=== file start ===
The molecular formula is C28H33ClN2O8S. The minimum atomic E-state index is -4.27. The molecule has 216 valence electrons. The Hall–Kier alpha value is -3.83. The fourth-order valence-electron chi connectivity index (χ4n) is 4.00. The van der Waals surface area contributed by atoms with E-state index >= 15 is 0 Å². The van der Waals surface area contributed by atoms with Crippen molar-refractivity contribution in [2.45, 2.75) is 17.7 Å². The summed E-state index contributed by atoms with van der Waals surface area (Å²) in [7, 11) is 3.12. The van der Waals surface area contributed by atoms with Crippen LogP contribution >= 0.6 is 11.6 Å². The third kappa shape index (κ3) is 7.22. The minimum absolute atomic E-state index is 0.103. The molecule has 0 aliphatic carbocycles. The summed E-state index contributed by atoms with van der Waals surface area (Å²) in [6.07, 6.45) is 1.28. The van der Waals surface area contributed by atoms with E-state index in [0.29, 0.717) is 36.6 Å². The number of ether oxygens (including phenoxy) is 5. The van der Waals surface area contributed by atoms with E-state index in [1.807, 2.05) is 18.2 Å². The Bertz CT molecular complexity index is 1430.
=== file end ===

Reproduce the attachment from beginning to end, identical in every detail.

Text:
The molecular formula is C28H33ClN2O8S. The minimum atomic E-state index is -4.27. The molecule has 216 valence electrons. The Hall–Kier alpha value is -3.83. The fourth-order valence-electron chi connectivity index (χ4n) is 4.00. The van der Waals surface area contributed by atoms with E-state index >= 15 is 0 Å². The van der Waals surface area contributed by atoms with Crippen molar-refractivity contribution in [2.45, 2.75) is 17.7 Å². The summed E-state index contributed by atoms with van der Waals surface area (Å²) in [7, 11) is 3.12. The van der Waals surface area contributed by atoms with Crippen LogP contribution >= 0.6 is 11.6 Å². The third kappa shape index (κ3) is 7.22. The minimum absolute atomic E-state index is 0.103. The molecule has 0 aliphatic carbocycles. The summed E-state index contributed by atoms with van der Waals surface area (Å²) in [6.07, 6.45) is 1.28. The van der Waals surface area contributed by atoms with E-state index in [0.29, 0.717) is 36.6 Å². The number of ether oxygens (including phenoxy) is 5. The van der Waals surface area contributed by atoms with E-state index in [1.807, 2.05) is 18.2 Å². The Bertz CT molecular complexity index is 1430.